Most Americans understand certain cases change the way we look at the law; these cases are often referred to as landmark cases. Americans often use the same examples for landmark cases, such as Brown v. Board of Education or Gideon v. Wainwright.
However, many state-level supreme courts address issue landmark opinions of their own. According to the Kentucky Trial Court Review, the most significant case for a civil jury verdict in Kentucky was Bill Garmer’s Margie Montgomery Hilen’s case against Keith Hays.
Back to 1984
The story of Hilen v. Hays begins as a party in October 1979. Margie Montgomery Hilen and Keith Hays both attended the party in Clarksville and were in an intoxicated state when they left. Hays drove and overturned his vehicle by running into the back of another car. Hilen, as Hays’ passenger, suffered severe injuries and brought a lawsuit against Hays for compensation in 1984.
However, Kentucky’s court was governed by contributory negligence, which meant if Mr. Hays could prove Margie contributed to her injuries in any way, as minor as her contribution might be, then she could not claim damages.
Margie was found partially at fault for voluntarily riding with a drunk driver. Margie’s attorney, Bill Garmer, decided to appeal the decision and bring it to the Court of appeals and then Kentucky’s Supreme Court, which changed the law for good.
The significance of Hilen v. Hays
During the appeals, Garmer relied on one question: is it fair to completely bar someone from damages if they played a small role in an incident? Many states had adopted new laws at this point and saw contributory negligence as an unfair practice for accident victims.
Kentucky’s Supreme Court rejected its long-established rule relating to contributory negligence and adopted a new statue of comparative negligence, which means a plaintiff recovers damages based upon the degree in which they were at fault for the injury.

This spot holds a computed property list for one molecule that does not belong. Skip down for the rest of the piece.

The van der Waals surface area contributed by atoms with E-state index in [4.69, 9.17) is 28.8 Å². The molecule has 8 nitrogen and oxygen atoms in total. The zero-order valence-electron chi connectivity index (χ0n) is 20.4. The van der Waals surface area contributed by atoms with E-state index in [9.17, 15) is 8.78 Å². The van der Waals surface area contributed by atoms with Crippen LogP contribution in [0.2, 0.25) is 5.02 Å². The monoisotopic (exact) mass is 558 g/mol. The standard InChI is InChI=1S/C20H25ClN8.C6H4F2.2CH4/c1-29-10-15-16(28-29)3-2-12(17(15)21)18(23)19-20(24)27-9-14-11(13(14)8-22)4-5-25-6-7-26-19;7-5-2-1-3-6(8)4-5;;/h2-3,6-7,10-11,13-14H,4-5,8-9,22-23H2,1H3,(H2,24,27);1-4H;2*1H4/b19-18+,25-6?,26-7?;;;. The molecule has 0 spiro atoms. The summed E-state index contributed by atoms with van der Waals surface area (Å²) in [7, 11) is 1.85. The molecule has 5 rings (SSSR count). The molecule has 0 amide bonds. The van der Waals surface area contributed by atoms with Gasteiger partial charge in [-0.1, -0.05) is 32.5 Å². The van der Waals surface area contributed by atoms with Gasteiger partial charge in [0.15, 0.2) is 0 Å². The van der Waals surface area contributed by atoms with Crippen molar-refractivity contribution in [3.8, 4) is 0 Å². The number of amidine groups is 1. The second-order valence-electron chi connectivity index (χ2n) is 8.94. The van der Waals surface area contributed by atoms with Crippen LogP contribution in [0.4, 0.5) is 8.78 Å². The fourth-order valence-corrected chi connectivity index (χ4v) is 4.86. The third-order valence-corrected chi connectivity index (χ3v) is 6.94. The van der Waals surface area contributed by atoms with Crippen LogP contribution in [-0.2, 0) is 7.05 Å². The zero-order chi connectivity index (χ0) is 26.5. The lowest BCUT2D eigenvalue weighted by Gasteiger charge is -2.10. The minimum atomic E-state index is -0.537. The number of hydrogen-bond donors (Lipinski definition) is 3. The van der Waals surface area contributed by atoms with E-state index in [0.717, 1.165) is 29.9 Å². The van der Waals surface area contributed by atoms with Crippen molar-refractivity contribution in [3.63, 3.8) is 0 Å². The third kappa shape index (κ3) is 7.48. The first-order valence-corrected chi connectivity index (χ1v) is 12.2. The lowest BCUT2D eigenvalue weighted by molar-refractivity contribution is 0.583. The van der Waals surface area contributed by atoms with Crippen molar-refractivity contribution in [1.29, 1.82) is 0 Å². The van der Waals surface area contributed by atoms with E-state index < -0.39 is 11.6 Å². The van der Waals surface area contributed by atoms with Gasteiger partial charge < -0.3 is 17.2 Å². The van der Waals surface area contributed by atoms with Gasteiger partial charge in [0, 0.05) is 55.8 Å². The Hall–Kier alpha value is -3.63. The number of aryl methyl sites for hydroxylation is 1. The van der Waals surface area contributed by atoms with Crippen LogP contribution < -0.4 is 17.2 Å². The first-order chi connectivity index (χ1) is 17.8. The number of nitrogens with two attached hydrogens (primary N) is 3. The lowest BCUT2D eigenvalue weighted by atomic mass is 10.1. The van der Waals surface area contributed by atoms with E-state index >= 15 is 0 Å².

The court stated that comparative negligence created a fair playing field between defendants and plaintiffs in negligence cases. The new law also allowed accountability for all of those involved in an incident and has a set practice for how much in damages is awarded. Soon after, the new rule was extended to product liability cases as well.
A simple example is if a jury finds a defendant is 90 percent at fault and a plaintiff is 10 percent at fault. If the jury determines the award is $10,000, then the plaintiff would receive $9,000 for compensation.
Before Hilen v. Hays, it was extremely hard for a victim to succeed in a negligence lawsuit. That has long-since changed thanks to Bill Garmer’s work on that case. Today, nearly every plaintiff with an injury case, whether due to a defective product, medical negligence, a tractor trailer wreck, or even a simple slip-and-fall, has the outcome of Hilen v. Hays to thank if they recover compensation. And that is why Hilen v. Hays was named the most important civil trial in Kentucky history.